Wednesday, September 2, 2015

Why I don't crowd-source my parenting decisions

Crowd-Sourcing: obtain (information or input into a particular task or project) by enlisting the services of a number of people, either paid or unpaid, typically via the Internet. (Source: Google)

Recent months have seen a lot of people crowd-sourcing a lot of things.  What to name the baby?  Encouragement to stop smoking.  Funds for people in need.  Prayers for friends who are suffering from one thing or another.  What to send the teacher at the end of the school year?  Where to find good clothes for the kids?  What to feed the kids?  How to get the kids to actually eat what we fix?

I LOVE my friends "in my computer". Really. I have a hard time finding local friends because we move so much, and some of my virtual friends I have known longer than I have been married (which is not-quite-forever, but pretty close!).

I have a LOT of friends I have accumulated over almost 23 years of married life, 15+ years of military life and living in 5 different states, in 20+ houses, attending 9 different churches.

All of those friends have different backgrounds, different life-experiences, and different expectations. 

Most of my friends are quite helpful, and will offer a lot of helpful advice, when asked.  Some will offer it even when they are not asked!!  

I even have a special group of friends that I got to ESPECIALLY for parenting advice.  

It would be (and IS!) really easy to jump on to social media and solicit input from the billions of people available online.  

However, there are some pretty good reasons I do NOT often crowd-source my 1200+ Facebook friends on most of my parenting decisions.

1. Different expectations, backgrounds, and experiences.  
Remember all of the different places I have lived?  All of those lovely people who are my friends? They each have different expectations of their children.  Their backgrounds are different than mine, and influence their decision-making processes in different ways than my background affects me and my children.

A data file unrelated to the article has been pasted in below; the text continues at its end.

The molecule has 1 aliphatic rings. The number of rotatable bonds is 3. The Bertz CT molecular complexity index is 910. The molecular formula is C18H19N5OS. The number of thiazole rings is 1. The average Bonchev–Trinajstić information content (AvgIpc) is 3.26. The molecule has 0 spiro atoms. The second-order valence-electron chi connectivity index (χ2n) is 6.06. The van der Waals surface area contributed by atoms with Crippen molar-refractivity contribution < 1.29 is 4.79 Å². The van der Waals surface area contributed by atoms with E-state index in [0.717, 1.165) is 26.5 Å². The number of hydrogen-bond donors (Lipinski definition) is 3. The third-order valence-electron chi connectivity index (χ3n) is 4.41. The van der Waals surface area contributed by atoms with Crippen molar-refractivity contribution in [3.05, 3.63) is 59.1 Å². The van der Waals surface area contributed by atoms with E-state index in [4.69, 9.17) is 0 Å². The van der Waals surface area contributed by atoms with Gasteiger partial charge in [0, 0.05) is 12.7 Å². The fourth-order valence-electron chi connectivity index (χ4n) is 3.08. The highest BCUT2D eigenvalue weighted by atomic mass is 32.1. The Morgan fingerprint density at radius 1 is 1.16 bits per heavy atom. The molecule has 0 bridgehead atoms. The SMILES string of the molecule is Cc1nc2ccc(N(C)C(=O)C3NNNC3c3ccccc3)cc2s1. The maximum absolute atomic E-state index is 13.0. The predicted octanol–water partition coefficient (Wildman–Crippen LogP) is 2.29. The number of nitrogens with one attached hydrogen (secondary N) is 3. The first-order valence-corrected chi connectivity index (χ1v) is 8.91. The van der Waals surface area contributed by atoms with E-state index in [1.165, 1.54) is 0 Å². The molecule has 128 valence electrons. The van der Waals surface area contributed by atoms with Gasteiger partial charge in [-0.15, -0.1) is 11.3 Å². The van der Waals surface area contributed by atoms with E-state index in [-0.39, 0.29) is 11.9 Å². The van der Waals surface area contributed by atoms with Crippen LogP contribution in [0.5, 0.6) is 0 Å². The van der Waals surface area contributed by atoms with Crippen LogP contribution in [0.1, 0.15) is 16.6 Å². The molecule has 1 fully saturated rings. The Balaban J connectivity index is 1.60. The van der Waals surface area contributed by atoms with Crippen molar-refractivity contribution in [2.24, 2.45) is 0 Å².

2. Details.
I don't want to get online and give all of the details of everything that goes into WHY my children act the way they act.  There are things my children have experienced that my crowd-source has NO BUSINESS knowing.   And yet, those very experiences play a HUGE role in why I parent my children the way I do.  Additionally, there is no way someone who has lived in the same town for all of their life can understand the intricacies of a life lived in multiple locations, changing schools many times, and having friends spread out all over the world.  I can't expect them to help me make good decisions when there is no way they can know and understand all of the details.  

3. I am the parent.  
The idea that it takes a village to raise a child is a nice one.  It really helps to have input from others who love my children and want the best for them.  But, frankly, most of my friends do not know my children.  They have not set foot in my house (but please, we WELCOME visitors!!), and have not experienced life in our larger-than-average, dorky-crazy household.  They are NOT responsible to get my children out the door each morning to school, or to fix meals for them in the evenings, or to provide a roof over their heads and transportation to their 9-bjillion activities.   
JASON and I are responsible for that, and for all of the other things that come with having children and being adults.  Ultimately, no matter the input I get from other people, the decisions are MY responsibility.  Asking for too much input from others who don't have details, and don't understand our circumstances is just crazy-making.  

So, I do occasionally ask for input from my friends, usually from the small group that has known me for almost 20 years.  And, even when I do ask, I don't always implement everything...not because I don't trust my friends, but because I know my kids, and how our family works...and I know that not everything everyone else tells me is going to work in our household.   

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